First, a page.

In some ways, Sam Billison was the Donald Trump of his time as he tried to unseat Raymond Nakai as chairman of the Navajo Nation.
For the past three months 50 years ago, Billison, who lost to Nakai in the last election, had been accusing Nakai of lying to the Navajo people about how much progress the tribe had made under his leadership.
He had not, however, begun calling him “Lying Raymond Nakai” as Trump has done with Hillary Clinton. But almost daily in his speeches he took off on Nakai and accused him of all sorts of unethical and possibly even illegal actions to get the vote of every tribal member.
His latest claim 50 years ago this week was that Nakai was going around to chapters and telling ranchers that they could have as many livestock as they want and they didn’t have to worry about a grazing permit.
“Many Navajos in District Four have taken this to be true,” said Billison, “and have indicated that they are thinking of voting for Nakai.”
“Nakai is claiming,” said Billison, “he has special permission from the President and Vice President of the United States to allow Navajo ranchers to ignore the BIA’s attempt to shut down on tribal grazing.”
Billison said that Nakai was not telling the people that in his proposal to create a tribal constitution, he planned to have a provision in it that would require enforcement of current BIA grazing regulations that limit how many sheep and cattle each Navajo family could have.
Nakai, of course, denied everything that Billison said, saying he has told no one they can have as many sheep and cattle as they want. And as for the constitution issue, he said he had left a copy of his proposed constitution at every chapter house and if they want to see if he has a clause in there about livestock, they are free to go to their chapter and look it over.
In other news, Navajo officials were saying that the newest problem among young people on the reservation was sniffing paint or glue to get a high.
Every major community on the reservation was trying to find a solution to the problem. Trading posts and stores on the reservation were saying you had to be 21 years of age with proof, if you wanted to purchase paint or glue.
But it appeared that all they had to do was go into Gallup where certain shop owners had made it obvious how easy it is to buy things off the reservation.
High school and junior high principals on the reservation stated they had found students hiding out in bathrooms or closets to be able to sniff the glue or paint at school. It was a real problem back then.
Reverting back to tribal politics and elections, everyone knows today that Nakai’s victory in the 1966 election and his ability to make it through the primary during the ’70s was due largely to one demographic of the Navajo population – members of the Native American Church.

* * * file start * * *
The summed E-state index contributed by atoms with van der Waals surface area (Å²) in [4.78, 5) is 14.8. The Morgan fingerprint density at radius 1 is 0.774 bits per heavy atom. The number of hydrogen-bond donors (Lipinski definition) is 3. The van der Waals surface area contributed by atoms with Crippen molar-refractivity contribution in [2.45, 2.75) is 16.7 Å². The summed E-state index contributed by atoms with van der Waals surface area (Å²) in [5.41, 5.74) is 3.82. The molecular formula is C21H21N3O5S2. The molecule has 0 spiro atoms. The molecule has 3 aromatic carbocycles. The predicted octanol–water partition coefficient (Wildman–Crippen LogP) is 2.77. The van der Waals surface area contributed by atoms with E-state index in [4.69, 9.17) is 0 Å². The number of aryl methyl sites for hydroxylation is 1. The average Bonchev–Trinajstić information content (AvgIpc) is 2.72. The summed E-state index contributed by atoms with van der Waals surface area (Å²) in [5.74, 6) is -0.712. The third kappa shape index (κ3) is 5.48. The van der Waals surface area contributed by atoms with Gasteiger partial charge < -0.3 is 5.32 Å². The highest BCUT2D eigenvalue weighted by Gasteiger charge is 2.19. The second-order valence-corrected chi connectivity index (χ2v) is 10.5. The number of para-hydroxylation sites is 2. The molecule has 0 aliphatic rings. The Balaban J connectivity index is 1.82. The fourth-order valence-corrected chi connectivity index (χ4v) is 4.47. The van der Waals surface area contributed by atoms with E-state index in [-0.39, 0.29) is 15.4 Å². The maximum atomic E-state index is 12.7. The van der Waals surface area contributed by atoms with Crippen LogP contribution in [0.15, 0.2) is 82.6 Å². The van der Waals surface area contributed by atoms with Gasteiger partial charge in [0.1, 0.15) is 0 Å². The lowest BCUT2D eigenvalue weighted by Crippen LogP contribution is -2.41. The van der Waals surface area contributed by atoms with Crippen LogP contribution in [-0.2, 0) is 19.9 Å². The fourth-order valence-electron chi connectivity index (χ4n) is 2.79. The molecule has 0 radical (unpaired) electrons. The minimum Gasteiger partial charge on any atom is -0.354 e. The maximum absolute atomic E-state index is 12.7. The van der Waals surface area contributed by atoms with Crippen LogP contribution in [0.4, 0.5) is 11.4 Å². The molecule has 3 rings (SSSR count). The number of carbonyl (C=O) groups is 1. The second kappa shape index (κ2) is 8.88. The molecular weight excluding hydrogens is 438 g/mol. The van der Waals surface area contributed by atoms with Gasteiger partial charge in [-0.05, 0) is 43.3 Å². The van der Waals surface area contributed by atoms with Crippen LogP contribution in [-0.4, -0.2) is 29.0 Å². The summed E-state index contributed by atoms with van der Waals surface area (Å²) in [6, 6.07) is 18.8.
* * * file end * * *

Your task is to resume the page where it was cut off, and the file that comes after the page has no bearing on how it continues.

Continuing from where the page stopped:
Nakai was a major supporter of the NAC’s right to use peyote in their religious ceremonies and he lobbied Congress to get a law passed that gave federal protection to this right.
Nakai knew back in 1966 that it was his only chance of winning the support from NAC members so he must have been a little worried when the Navajo Times printed an interview with Frank Takes Gun, the president of the NAC who told the Times that the NAC “is to taking part in the Navajo election.”
By this time, the NAC membership on the Navajo Reservation included between 70 and 80 percent of the adult population and possibly more than 95 percent of the voting population.
“I don’t think the peyote group as such should take any part in the Navajo election,” Takes Gun said, adding that the leadership of the NAC was too busy to get involved in tribal politics.
Luckily for Nakai, Takes Gun was not speaking for the Navajo segment of the NAC who was at that very moment, during his interview, doing everything they could to get Nakai elected.
And finally, a talk force set up to look at the feasibility of creating the Navajo Indian Irrigation Project released their study on the idea.
The task force urged that the project be implemented as soon as possible because it would have a significant economic impact on the reservation.
The study predicted that with salaries and spending, it would have an annual impact of some $50 million on the economic development of the Shiprock-Farmington region.
The study was done in the hopes that the project could get underway no later than 1967 and be completed by 1978 at a cost of about $150 million to bring water to 110,000 acres of land south of Farmington
That didn’t happen.
Instead, the project began in 1972 and it still needs about 35,000 acres to be completed and the cost so far has topped $500 million.